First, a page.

DAVID BROOKS:  Well, I hope it transforms hearts.  And I hope it transforms hearts in the ways Mark just suggested.

The pope is not going to visit the homeless or the prisoners once in his visit.  He’s doing it six, seven, eight times in the visit.  So, the constant focus will be there on those who are hurting the most.  And I think that enlivened attention will carry over into people’s eyes, both in their private lives and their private giving, but also in their public lives.

Mark has said this many times over the years.  We have a political culture focused on the middle class.  We have lost some of the contact with the poor, some of the contact with the needy, and not only — and not from high to low, and, frankly, some of the compassionate conservatism and some of progressivism has been from high to low, but treating the poor as those closest to God and worthy of respect maybe even more than everybody else.

And that’s an attention that has been absent from our political culture or in short supply, and maybe it will be in slightly bigger supply.

MARK SHIELDS:  I think David said it very, very well, just that wherever he goes, he brings the cameras with him, and an incredible number of cameras, as we know.

But as soon as he finishes Congress — and it’s the hottest ticket in the history of Capitol Hill.  I mean, people are fighting to get in.  Former members and senators can’t even get into the gallery to hear him.  They have set up a JumboTron outside.

He’s going to have lunch with the poorest of the poor in the Center City in Washington sponsored by Catholic Charities.  I mean, these are the addicted.  These are people with alcohol problems, with psychological problems, the homeless.  And he doesn’t allow us to look away.  He forces us to examine those who are living on the outskirts of hope.

Of course 34% of Republicans believe the trash on Obama's birth.  They live in an alternate universe, wear aluminum-foil hats, and  believe that the strip in our bills is a tracking device.

EUROPE - Migrant Crisis, Two Families

"What happened for two Syrian families who made it to Germany" PBS NewsHour 9/18/2015


SUMMARY:  A week ago we followed two Syrian families along the grueling and unpredictable migration to Germany.  Already, much has changed for the two families.  William Brangham offers an update.

HARI SREENIVASAN (NewsHour):  William Brangham updates on the stories of two families he first met in Hungary.  Tonight, we meet them in Germany, where their lives have taken, for now, very different turns.

WILLIAM BRANGHAM (NewsHour):  While refugees and migrants have clashed violently with police on the Hungarian border this week, their attempts to enter into Europe are, for many of them, just the beginning of a much longer journey.

Last week, we followed two Syrian families along the grueling, unpredictable migration from the Middle East towards Germany.  Both suffered sleepless nights, chaotic border crossings, and a maze of ever-changing rules and challenges.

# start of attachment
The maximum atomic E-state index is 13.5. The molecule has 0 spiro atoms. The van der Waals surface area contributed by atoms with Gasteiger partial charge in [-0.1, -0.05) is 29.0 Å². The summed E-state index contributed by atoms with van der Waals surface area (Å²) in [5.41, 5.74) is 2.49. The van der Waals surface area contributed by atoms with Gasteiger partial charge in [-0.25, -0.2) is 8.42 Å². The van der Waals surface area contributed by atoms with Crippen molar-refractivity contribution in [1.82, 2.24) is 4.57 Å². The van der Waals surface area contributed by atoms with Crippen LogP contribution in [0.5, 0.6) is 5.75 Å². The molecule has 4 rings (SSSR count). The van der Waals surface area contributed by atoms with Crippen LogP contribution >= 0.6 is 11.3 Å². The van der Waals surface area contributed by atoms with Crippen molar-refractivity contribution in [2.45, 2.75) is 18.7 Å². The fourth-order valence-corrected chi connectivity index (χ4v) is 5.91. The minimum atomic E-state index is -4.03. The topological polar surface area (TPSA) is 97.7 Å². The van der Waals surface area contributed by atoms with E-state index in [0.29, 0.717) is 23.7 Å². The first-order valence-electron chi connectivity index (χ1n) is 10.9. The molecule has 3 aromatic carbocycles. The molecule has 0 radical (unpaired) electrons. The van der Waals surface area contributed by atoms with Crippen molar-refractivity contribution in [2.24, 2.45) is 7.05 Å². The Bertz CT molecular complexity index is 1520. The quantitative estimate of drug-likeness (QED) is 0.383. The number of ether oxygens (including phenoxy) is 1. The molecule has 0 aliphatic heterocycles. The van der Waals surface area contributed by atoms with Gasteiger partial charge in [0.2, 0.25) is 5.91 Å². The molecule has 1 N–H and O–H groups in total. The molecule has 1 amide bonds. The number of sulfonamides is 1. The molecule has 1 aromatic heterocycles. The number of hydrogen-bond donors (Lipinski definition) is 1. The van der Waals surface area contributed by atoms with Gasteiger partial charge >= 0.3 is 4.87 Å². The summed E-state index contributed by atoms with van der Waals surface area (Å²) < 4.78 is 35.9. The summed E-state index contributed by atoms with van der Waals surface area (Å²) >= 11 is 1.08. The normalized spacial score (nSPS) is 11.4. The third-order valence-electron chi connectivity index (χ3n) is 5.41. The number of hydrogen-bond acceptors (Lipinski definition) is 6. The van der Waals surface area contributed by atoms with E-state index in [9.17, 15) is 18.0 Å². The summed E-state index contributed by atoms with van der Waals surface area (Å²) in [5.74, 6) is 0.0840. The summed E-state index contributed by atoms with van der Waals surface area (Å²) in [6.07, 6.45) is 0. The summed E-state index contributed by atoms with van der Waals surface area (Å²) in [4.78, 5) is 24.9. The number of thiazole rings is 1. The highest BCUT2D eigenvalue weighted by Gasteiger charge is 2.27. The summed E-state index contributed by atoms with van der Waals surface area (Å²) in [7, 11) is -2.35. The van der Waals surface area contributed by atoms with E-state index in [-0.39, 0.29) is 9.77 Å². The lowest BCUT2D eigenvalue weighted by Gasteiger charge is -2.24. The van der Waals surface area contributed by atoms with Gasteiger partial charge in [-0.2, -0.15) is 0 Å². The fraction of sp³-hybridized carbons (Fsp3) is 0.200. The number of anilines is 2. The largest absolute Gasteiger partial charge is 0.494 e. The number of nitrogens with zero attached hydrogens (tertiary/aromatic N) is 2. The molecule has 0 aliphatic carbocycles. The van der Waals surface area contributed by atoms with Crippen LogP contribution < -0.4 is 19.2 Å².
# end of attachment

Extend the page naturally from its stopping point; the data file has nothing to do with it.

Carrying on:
Now, only a week later, so much had changed.

HAMEED YAKDI, Syrian Refugee (through interpreter):  It’s a good feeling.  After a long, hard effort and great risk, we arrived here.  Thank God that we made it here.  It’s a very strange feeling.

WILLIAM BRANGHAM:  Hameed Yakdi and his family from Syria were lucky in many ways.  Not only did they make it through Hungary before this week’s violence broke out and the sealing of the border, but, in Austria, they met Hameed’s brother, Muhammaed, who immigrated to Germany two years ago, and helped guide them the rest of the way.

HAMEED YAKDI (through interpreter):  I felt safe the moment I reached Germany.  I have a family that welcomed and helped me.  I have not had to struggle.  When I ask, they answer right away.  They have lived here a long time, and they make me feel at home.

POLITICS - They're Tracking You on Smartphones

"Smartphone user?  The 2016 candidates are watching you" PBS NewsHour 9/18/2015


SUMMARY:  If you own a smartphone, you are already on the frontline of the 2016 presidential race.  On the left and the right, campaigns are amassing information about you and figuring out how to influence you with individualized marketing.  And that's not the only way that candidates have gone digital.  Political director Lisa Desjardins reports.

LISA DESJARDINS (NewsHour):  With all the gentility of a marching band, the presidential campaign is under way and booming.  But like much of America, you may think the 2016 presidential fight has yet to really enter your life.

Do you think any of the campaigns are paying any attention to you right now?

WOMAN:  Not really, no.

MAN:  Very little.

WOMAN:  Not a whole lot.

MAN:  Probably almost zero.

WOMAN:  Not really, no.

LISA DESJARDINS:  And last question, do you have a cell phone?

WOMAN:  Of course.

MAN:  Yes, I do.

WOMAN:  I do.

MAN:  Yes, I have a cell phone.

MAN:  Yes, I have a cell phone.  It’s a very big part of my life because I do a lot with my cell phone.

LISA DESJARDINS:  If you have a smartphone — and two-thirds of us in America do, according to the Pew Research Center — you are already on the radar for most 2016 campaigns.  That’s because campaigns left and right are now amassing more and more data about voters, and they’re trying to influence you this time around using this.

COMMENT:  Hum..... so we are suppose to worry about government tracking but NOT about political tracking?  Really?!